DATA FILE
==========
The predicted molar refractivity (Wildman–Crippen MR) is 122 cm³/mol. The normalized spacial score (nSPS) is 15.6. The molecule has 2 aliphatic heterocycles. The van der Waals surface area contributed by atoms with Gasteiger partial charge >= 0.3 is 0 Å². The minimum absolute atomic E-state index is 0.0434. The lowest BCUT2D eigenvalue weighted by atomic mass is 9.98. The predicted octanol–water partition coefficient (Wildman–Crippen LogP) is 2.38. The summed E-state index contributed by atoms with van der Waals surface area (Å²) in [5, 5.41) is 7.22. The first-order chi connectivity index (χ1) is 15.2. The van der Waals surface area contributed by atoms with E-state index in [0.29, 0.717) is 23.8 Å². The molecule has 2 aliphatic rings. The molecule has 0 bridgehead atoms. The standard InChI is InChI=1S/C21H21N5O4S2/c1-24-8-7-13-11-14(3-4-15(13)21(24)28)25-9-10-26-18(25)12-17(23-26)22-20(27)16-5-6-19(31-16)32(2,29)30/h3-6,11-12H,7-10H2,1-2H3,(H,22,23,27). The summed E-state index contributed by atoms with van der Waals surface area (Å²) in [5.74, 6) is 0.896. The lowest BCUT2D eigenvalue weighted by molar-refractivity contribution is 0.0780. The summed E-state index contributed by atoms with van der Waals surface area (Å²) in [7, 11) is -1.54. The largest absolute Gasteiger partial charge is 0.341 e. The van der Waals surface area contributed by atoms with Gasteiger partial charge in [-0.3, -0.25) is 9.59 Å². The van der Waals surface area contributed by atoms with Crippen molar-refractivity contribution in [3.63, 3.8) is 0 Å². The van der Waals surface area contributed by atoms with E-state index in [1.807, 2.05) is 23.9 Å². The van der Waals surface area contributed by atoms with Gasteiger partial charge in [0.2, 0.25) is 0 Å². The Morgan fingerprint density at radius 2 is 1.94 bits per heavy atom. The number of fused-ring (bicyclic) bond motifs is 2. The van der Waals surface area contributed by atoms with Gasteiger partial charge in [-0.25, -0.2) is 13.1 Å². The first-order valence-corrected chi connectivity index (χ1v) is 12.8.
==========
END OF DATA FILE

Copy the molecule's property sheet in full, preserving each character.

The predicted molar refractivity (Wildman–Crippen MR) is 122 cm³/mol. The normalized spacial score (nSPS) is 15.6. The molecule has 2 aliphatic heterocycles. The van der Waals surface area contributed by atoms with Gasteiger partial charge >= 0.3 is 0 Å². The minimum absolute atomic E-state index is 0.0434. The lowest BCUT2D eigenvalue weighted by atomic mass is 9.98. The predicted octanol–water partition coefficient (Wildman–Crippen LogP) is 2.38. The summed E-state index contributed by atoms with van der Waals surface area (Å²) in [5, 5.41) is 7.22. The first-order chi connectivity index (χ1) is 15.2. The van der Waals surface area contributed by atoms with E-state index in [0.29, 0.717) is 23.8 Å². The molecule has 2 aliphatic rings. The molecule has 0 bridgehead atoms. The standard InChI is InChI=1S/C21H21N5O4S2/c1-24-8-7-13-11-14(3-4-15(13)21(24)28)25-9-10-26-18(25)12-17(23-26)22-20(27)16-5-6-19(31-16)32(2,29)30/h3-6,11-12H,7-10H2,1-2H3,(H,22,23,27). The summed E-state index contributed by atoms with van der Waals surface area (Å²) in [5.74, 6) is 0.896. The lowest BCUT2D eigenvalue weighted by molar-refractivity contribution is 0.0780. The summed E-state index contributed by atoms with van der Waals surface area (Å²) in [7, 11) is -1.54. The largest absolute Gasteiger partial charge is 0.341 e. The van der Waals surface area contributed by atoms with Gasteiger partial charge in [-0.3, -0.25) is 9.59 Å². The van der Waals surface area contributed by atoms with Crippen molar-refractivity contribution in [3.63, 3.8) is 0 Å². The van der Waals surface area contributed by atoms with E-state index in [1.807, 2.05) is 23.9 Å². The van der Waals surface area contributed by atoms with Gasteiger partial charge in [0.2, 0.25) is 0 Å². The Morgan fingerprint density at radius 2 is 1.94 bits per heavy atom. The number of fused-ring (bicyclic) bond motifs is 2. The van der Waals surface area contributed by atoms with Gasteiger partial charge in [-0.25, -0.2) is 13.1 Å². The first-order valence-corrected chi connectivity index (χ1v) is 12.8.